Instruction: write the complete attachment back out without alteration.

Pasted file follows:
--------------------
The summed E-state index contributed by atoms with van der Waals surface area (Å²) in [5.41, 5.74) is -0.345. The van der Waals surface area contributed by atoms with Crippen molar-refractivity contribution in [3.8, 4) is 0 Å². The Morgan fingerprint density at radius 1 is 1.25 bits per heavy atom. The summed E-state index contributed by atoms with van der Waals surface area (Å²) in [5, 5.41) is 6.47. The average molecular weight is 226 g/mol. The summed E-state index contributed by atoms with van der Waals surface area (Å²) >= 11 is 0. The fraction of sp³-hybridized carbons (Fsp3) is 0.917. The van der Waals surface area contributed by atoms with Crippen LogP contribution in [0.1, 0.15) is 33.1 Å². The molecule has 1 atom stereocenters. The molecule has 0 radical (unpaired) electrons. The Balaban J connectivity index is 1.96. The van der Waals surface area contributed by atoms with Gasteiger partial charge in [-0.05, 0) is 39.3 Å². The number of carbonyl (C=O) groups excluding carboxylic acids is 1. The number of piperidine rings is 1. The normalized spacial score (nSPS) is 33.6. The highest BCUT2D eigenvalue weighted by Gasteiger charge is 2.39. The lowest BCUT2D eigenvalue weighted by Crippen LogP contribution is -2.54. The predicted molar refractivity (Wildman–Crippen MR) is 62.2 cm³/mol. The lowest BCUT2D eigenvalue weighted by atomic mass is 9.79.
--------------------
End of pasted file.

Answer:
The summed E-state index contributed by atoms with van der Waals surface area (Å²) in [5.41, 5.74) is -0.345. The van der Waals surface area contributed by atoms with Crippen molar-refractivity contribution in [3.8, 4) is 0 Å². The Morgan fingerprint density at radius 1 is 1.25 bits per heavy atom. The summed E-state index contributed by atoms with van der Waals surface area (Å²) in [5, 5.41) is 6.47. The average molecular weight is 226 g/mol. The summed E-state index contributed by atoms with van der Waals surface area (Å²) >= 11 is 0. The fraction of sp³-hybridized carbons (Fsp3) is 0.917. The van der Waals surface area contributed by atoms with Crippen LogP contribution in [0.1, 0.15) is 33.1 Å². The molecule has 1 atom stereocenters. The molecule has 0 radical (unpaired) electrons. The Balaban J connectivity index is 1.96. The van der Waals surface area contributed by atoms with Gasteiger partial charge in [-0.05, 0) is 39.3 Å². The number of carbonyl (C=O) groups excluding carboxylic acids is 1. The number of piperidine rings is 1. The normalized spacial score (nSPS) is 33.6. The highest BCUT2D eigenvalue weighted by Gasteiger charge is 2.39. The lowest BCUT2D eigenvalue weighted by Crippen LogP contribution is -2.54. The predicted molar refractivity (Wildman–Crippen MR) is 62.2 cm³/mol. The lowest BCUT2D eigenvalue weighted by atomic mass is 9.79.